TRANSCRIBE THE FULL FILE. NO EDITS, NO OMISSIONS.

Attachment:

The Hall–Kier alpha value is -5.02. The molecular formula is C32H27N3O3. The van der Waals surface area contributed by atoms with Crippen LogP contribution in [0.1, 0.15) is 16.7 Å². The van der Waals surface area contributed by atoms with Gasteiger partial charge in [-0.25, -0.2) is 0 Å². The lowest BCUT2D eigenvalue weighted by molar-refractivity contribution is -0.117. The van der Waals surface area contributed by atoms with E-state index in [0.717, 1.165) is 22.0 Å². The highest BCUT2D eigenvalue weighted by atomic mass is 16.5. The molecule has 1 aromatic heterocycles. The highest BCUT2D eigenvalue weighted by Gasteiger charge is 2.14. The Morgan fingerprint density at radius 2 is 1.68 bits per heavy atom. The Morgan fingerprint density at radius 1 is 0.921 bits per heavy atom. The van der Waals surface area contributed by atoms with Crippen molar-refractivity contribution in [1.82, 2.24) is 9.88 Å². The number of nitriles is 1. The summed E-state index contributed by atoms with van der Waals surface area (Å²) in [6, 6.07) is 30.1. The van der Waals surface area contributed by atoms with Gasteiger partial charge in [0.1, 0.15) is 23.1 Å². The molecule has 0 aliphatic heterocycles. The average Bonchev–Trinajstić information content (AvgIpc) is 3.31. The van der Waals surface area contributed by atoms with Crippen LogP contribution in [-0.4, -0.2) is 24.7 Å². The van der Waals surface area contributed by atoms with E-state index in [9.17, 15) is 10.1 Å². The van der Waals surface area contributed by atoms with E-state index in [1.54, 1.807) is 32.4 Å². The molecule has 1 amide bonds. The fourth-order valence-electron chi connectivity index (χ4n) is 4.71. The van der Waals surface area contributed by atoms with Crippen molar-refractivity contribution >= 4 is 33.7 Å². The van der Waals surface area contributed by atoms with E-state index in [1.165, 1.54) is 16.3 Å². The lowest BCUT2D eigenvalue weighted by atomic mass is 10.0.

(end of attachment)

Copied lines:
The Hall–Kier alpha value is -5.02. The molecular formula is C32H27N3O3. The van der Waals surface area contributed by atoms with Crippen LogP contribution in [0.1, 0.15) is 16.7 Å². The van der Waals surface area contributed by atoms with Gasteiger partial charge in [-0.25, -0.2) is 0 Å². The lowest BCUT2D eigenvalue weighted by molar-refractivity contribution is -0.117. The van der Waals surface area contributed by atoms with E-state index in [0.717, 1.165) is 22.0 Å². The highest BCUT2D eigenvalue weighted by atomic mass is 16.5. The molecule has 1 aromatic heterocycles. The highest BCUT2D eigenvalue weighted by Gasteiger charge is 2.14. The Morgan fingerprint density at radius 2 is 1.68 bits per heavy atom. The Morgan fingerprint density at radius 1 is 0.921 bits per heavy atom. The van der Waals surface area contributed by atoms with Crippen molar-refractivity contribution in [1.82, 2.24) is 9.88 Å². The number of nitriles is 1. The summed E-state index contributed by atoms with van der Waals surface area (Å²) in [6, 6.07) is 30.1. The van der Waals surface area contributed by atoms with Gasteiger partial charge in [0.1, 0.15) is 23.1 Å². The molecule has 0 aliphatic heterocycles. The average Bonchev–Trinajstić information content (AvgIpc) is 3.31. The van der Waals surface area contributed by atoms with Crippen LogP contribution in [-0.4, -0.2) is 24.7 Å². The van der Waals surface area contributed by atoms with E-state index in [9.17, 15) is 10.1 Å². The van der Waals surface area contributed by atoms with E-state index in [1.54, 1.807) is 32.4 Å². The molecule has 1 amide bonds. The fourth-order valence-electron chi connectivity index (χ4n) is 4.71. The van der Waals surface area contributed by atoms with Crippen molar-refractivity contribution >= 4 is 33.7 Å². The van der Waals surface area contributed by atoms with E-state index in [1.165, 1.54) is 16.3 Å². The lowest BCUT2D eigenvalue weighted by atomic mass is 10.0.